Black History Month is often a time for companies and brands to not only display their efforts to diversify their marketing and advertising but to also be more relatable with Black consumers. This year, companies have put dollars towards new campaigns or have built on what they’ve started previously.
For Black History Month, Spotify launched “Frequency Zine.” The social series highlights six Black artists who are the future of the music scene, making waves in genres like Indie, Rock, Pop and more.
Zine also promoted Black authors’ audiobooks to listeners. Options included The 1619 Project by Nikola Hannah-Jones, All Boys Aren’t Blue by George M. Johnson and more. Black podcasts like the “Unbothered Network,” by Jemele Hill, which uplifts voices and stories of the agency of Black women, were also promoted.
Last year, Spotify honored Black History Month with a curated playlist that was created by the company’s POC Employee Resource Group.
Both have been met with millions of active listeners and subscribers.
According to Spotify’s 2021 DEI Report, the company had 180 million subscribers and 406 million active listeners by the end of the year. Of the content available to users, more than 3 million were podcasts and 82 million were tracks.
In the year prior, Spotify had 155 million subscribers and just under 350 million active listeners. That same year, Spotify had about 2 million podcasts and a little over 70 million tracks.
Big Tech companies were also making a point to honor and celebrate.
Last year, Google launched the Image Equality Fellowship with three organizations to award $20,000, mentorship and educational workshops to 20 Black innovators. Now a year later, the big tech company built on that with one saying: “OK Google, Happy Black History Month.”
With one phrase, users were given access to the Black History & Culture hub where Google honored the 20 awardees and over 100 Black experiences throughout history.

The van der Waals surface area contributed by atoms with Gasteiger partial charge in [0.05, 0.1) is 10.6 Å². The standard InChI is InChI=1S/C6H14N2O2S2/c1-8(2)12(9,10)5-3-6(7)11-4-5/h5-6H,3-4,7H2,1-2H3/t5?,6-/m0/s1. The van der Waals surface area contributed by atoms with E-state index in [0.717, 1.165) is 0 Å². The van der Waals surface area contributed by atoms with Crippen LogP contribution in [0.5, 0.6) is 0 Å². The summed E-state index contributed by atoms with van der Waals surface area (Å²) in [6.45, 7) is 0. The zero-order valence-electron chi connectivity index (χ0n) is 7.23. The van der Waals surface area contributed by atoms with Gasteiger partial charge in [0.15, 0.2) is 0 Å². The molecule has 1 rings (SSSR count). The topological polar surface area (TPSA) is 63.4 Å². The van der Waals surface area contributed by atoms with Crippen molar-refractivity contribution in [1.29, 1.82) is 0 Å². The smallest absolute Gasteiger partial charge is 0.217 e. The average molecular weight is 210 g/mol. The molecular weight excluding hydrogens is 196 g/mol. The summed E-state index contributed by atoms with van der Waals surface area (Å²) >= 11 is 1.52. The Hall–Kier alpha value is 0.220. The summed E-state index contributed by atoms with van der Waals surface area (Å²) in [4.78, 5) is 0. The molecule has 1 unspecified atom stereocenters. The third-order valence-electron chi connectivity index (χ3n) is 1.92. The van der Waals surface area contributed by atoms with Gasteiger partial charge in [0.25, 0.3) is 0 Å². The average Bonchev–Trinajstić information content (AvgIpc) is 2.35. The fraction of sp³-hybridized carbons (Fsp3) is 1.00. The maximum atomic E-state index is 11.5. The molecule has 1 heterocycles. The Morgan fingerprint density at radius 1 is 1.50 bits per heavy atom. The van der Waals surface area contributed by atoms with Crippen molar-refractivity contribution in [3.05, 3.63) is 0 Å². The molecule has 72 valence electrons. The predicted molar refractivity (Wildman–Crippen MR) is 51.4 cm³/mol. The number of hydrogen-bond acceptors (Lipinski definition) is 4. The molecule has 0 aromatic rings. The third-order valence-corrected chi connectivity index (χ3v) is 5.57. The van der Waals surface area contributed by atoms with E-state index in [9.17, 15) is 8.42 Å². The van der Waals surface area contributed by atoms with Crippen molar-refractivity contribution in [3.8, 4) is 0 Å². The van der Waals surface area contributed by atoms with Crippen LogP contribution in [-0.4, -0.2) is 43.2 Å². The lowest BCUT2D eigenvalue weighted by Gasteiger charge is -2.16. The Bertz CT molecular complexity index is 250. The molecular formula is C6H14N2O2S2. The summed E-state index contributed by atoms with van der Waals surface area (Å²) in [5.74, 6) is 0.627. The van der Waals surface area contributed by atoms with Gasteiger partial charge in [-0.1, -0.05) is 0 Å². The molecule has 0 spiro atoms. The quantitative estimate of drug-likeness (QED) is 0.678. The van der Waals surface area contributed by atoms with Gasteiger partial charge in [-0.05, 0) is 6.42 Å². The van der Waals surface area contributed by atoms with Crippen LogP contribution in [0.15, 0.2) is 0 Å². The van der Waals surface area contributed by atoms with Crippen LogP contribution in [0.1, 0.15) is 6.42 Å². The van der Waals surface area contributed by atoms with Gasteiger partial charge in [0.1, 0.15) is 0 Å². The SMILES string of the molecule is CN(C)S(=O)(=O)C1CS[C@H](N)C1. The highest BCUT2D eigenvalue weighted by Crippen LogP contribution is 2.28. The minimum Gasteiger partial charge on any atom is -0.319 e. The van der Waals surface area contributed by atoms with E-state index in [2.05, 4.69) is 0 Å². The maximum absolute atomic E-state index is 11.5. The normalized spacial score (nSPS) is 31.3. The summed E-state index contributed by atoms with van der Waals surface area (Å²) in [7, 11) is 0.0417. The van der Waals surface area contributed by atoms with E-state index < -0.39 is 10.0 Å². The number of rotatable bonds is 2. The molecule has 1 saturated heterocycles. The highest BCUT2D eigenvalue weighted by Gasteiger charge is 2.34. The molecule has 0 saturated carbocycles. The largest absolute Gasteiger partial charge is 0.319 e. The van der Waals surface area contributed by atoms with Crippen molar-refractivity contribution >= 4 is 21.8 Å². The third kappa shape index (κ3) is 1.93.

YouTube, which is owned by Google, also celebrated Black History Month by highlighting Black history moments on YouTube Music through a playlist and featuring Black creators on the Spotlight channel.
Google is the top search engine globally, dominating over sites like Yahoo, and the company’s workforce representation is gradually climbing.
While more than half of Google employees are white, Black professionals have grown by approximately two percent. According to their 2022 diversity report, Asian workers have risen from 29 percent to 31 percent and Latino representation has remained stagnant at four percent.
Some companies used social media to their benefit.
Hulu, for example, utilized its social media to the fullest degree to celebrate Black History Month. The streaming service gave its platform over to notable Black entertainers, asking them to send thanks to the person who gave them the most guidance and hope.
As of 2021, Hulu had nearly 100 million viewers with approximately 40 million subscribers. The majority of the company’s audience was white while 20 percent were Latino, and 13 percent were Black.
Hulu is owned by Disney, which came under massive fire earlier this month for its 7,000 employee layoff. At the end of 2022, the parent company’s overall workforce included 8 percent of Black professionals, approximately 28 percent Hispanic workers and Asian representation was at almost 8 percent.
Byonce Tyus is a reporter for Marcom Weekly covering industry news, advertising conferences, and diverse-owned media trends.